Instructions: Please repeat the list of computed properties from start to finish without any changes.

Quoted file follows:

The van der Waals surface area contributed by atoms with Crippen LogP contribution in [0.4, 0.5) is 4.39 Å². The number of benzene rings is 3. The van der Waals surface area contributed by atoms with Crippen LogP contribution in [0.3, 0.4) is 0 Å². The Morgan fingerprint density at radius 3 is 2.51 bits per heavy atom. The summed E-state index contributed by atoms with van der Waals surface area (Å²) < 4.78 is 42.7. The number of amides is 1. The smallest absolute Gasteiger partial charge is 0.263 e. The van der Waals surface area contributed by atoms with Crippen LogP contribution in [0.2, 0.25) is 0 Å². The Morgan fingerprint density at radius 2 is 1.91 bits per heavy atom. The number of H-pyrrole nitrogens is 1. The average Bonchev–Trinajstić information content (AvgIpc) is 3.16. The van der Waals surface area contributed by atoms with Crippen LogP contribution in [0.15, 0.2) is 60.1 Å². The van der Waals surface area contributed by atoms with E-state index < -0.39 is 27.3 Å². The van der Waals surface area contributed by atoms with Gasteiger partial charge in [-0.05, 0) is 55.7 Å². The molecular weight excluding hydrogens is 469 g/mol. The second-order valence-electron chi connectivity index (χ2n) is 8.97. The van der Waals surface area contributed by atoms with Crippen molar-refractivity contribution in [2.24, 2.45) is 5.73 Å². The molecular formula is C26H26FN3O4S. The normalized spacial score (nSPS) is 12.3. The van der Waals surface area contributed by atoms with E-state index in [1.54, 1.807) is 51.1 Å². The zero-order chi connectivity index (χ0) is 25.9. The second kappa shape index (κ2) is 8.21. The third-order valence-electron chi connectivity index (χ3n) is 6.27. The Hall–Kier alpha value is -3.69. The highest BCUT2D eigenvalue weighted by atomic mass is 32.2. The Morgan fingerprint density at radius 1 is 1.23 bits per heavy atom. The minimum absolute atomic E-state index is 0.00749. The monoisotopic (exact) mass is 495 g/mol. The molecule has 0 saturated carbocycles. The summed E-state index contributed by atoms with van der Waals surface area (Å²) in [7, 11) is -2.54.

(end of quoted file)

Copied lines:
The van der Waals surface area contributed by atoms with Crippen LogP contribution in [0.4, 0.5) is 4.39 Å². The number of benzene rings is 3. The van der Waals surface area contributed by atoms with Crippen LogP contribution in [0.3, 0.4) is 0 Å². The Morgan fingerprint density at radius 3 is 2.51 bits per heavy atom. The summed E-state index contributed by atoms with van der Waals surface area (Å²) < 4.78 is 42.7. The number of amides is 1. The smallest absolute Gasteiger partial charge is 0.263 e. The van der Waals surface area contributed by atoms with Crippen LogP contribution in [0.2, 0.25) is 0 Å². The Morgan fingerprint density at radius 2 is 1.91 bits per heavy atom. The number of H-pyrrole nitrogens is 1. The average Bonchev–Trinajstić information content (AvgIpc) is 3.16. The van der Waals surface area contributed by atoms with Crippen LogP contribution in [0.15, 0.2) is 60.1 Å². The van der Waals surface area contributed by atoms with E-state index < -0.39 is 27.3 Å². The van der Waals surface area contributed by atoms with Gasteiger partial charge in [-0.05, 0) is 55.7 Å². The molecular weight excluding hydrogens is 469 g/mol. The second-order valence-electron chi connectivity index (χ2n) is 8.97. The van der Waals surface area contributed by atoms with Crippen molar-refractivity contribution in [2.24, 2.45) is 5.73 Å². The molecular formula is C26H26FN3O4S. The normalized spacial score (nSPS) is 12.3. The van der Waals surface area contributed by atoms with E-state index in [1.54, 1.807) is 51.1 Å². The zero-order chi connectivity index (χ0) is 25.9. The second kappa shape index (κ2) is 8.21. The third-order valence-electron chi connectivity index (χ3n) is 6.27. The Hall–Kier alpha value is -3.69. The highest BCUT2D eigenvalue weighted by atomic mass is 32.2. The Morgan fingerprint density at radius 1 is 1.23 bits per heavy atom. The minimum absolute atomic E-state index is 0.00749. The monoisotopic (exact) mass is 495 g/mol. The molecule has 0 saturated carbocycles. The summed E-state index contributed by atoms with van der Waals surface area (Å²) in [7, 11) is -2.54.